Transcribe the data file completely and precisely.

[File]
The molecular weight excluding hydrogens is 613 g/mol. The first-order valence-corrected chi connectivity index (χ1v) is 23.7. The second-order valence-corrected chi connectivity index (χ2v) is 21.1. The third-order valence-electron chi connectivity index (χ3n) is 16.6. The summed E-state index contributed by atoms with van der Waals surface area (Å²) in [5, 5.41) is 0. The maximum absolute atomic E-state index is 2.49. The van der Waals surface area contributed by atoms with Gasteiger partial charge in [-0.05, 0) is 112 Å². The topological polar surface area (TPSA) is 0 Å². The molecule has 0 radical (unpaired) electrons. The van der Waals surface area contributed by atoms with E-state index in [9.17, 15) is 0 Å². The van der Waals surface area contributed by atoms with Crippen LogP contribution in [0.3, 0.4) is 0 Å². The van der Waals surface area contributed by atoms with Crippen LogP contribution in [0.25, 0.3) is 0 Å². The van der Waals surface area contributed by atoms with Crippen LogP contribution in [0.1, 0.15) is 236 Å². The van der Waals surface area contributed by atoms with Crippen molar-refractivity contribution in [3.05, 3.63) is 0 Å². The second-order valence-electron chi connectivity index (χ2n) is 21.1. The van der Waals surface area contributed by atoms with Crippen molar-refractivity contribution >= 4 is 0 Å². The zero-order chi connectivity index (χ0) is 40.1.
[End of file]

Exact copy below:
The molecular weight excluding hydrogens is 613 g/mol. The first-order valence-corrected chi connectivity index (χ1v) is 23.7. The second-order valence-corrected chi connectivity index (χ2v) is 21.1. The third-order valence-electron chi connectivity index (χ3n) is 16.6. The summed E-state index contributed by atoms with van der Waals surface area (Å²) in [5, 5.41) is 0. The maximum absolute atomic E-state index is 2.49. The van der Waals surface area contributed by atoms with Gasteiger partial charge in [-0.05, 0) is 112 Å². The topological polar surface area (TPSA) is 0 Å². The molecule has 0 radical (unpaired) electrons. The van der Waals surface area contributed by atoms with E-state index in [9.17, 15) is 0 Å². The van der Waals surface area contributed by atoms with Crippen LogP contribution in [0.3, 0.4) is 0 Å². The van der Waals surface area contributed by atoms with Crippen LogP contribution in [0.25, 0.3) is 0 Å². The van der Waals surface area contributed by atoms with Crippen LogP contribution in [0.1, 0.15) is 236 Å². The van der Waals surface area contributed by atoms with Crippen molar-refractivity contribution in [3.05, 3.63) is 0 Å². The second-order valence-electron chi connectivity index (χ2n) is 21.1. The van der Waals surface area contributed by atoms with Crippen molar-refractivity contribution >= 4 is 0 Å². The zero-order chi connectivity index (χ0) is 40.1.